The difference between wanting and needing can be as slight as the breath off a midnight swamp or as vast as a torrent of floodwater.
Piontek weaves a heartbreaking tale of loss infused with the nearly suffocating weight of longing, need, and absence. The death of Mama leaves young Sparrow in the care of tall, thin, and emotionally brittle Auntie Geraldine. Sparrow has never known her father, and in her small Florida town where her home sat pressed against the Everglades, rumor was the dark-haired girl was the spawn of the swamp itself. Long as Mama lived, Sparrow accepted her outsider status. With Mama gone, Sparrow finds herself engulfed in a grief as stifling as summer humidity. Sparrow’s only companion is the ghostly Boy who has been part of her life as long as she can remember, until at last she begins to make some living friends. Piontek spins a gothic ghost tale, delivering it in a lyrical narrative that threatens to overwhelm readers as sure as a blanket of Florida summer heat. Sparrow and her friends are white, not unusual in Beulah, Florida, whose social stratifications include unspoken segregation.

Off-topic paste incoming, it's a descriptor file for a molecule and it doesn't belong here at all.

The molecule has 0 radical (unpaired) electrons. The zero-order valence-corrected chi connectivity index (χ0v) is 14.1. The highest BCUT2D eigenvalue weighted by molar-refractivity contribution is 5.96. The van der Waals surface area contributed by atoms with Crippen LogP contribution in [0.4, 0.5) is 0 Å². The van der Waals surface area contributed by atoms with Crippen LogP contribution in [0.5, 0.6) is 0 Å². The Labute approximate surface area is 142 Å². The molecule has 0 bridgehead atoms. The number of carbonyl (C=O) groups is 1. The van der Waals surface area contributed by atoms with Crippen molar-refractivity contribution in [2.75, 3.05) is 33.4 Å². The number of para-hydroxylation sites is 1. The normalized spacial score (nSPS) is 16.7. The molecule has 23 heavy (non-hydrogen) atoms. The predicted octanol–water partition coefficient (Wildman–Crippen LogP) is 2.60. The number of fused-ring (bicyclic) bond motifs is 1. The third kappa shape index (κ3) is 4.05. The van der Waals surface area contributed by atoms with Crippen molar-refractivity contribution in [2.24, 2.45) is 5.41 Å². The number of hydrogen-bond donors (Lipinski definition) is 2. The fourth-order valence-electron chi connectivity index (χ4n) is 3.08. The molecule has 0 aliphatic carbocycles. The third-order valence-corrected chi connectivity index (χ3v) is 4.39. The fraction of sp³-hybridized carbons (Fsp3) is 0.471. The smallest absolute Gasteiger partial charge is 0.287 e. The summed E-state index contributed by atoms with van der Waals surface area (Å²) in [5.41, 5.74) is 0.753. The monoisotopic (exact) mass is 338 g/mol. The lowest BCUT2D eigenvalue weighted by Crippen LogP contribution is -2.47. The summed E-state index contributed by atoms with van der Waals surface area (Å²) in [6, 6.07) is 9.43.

Even though the ending comes too fast and too tidily after so much soul-stirring grief, the story features some lovely writing, and it’s full of characters who linger like apparitions. (Fantasy. 10-14)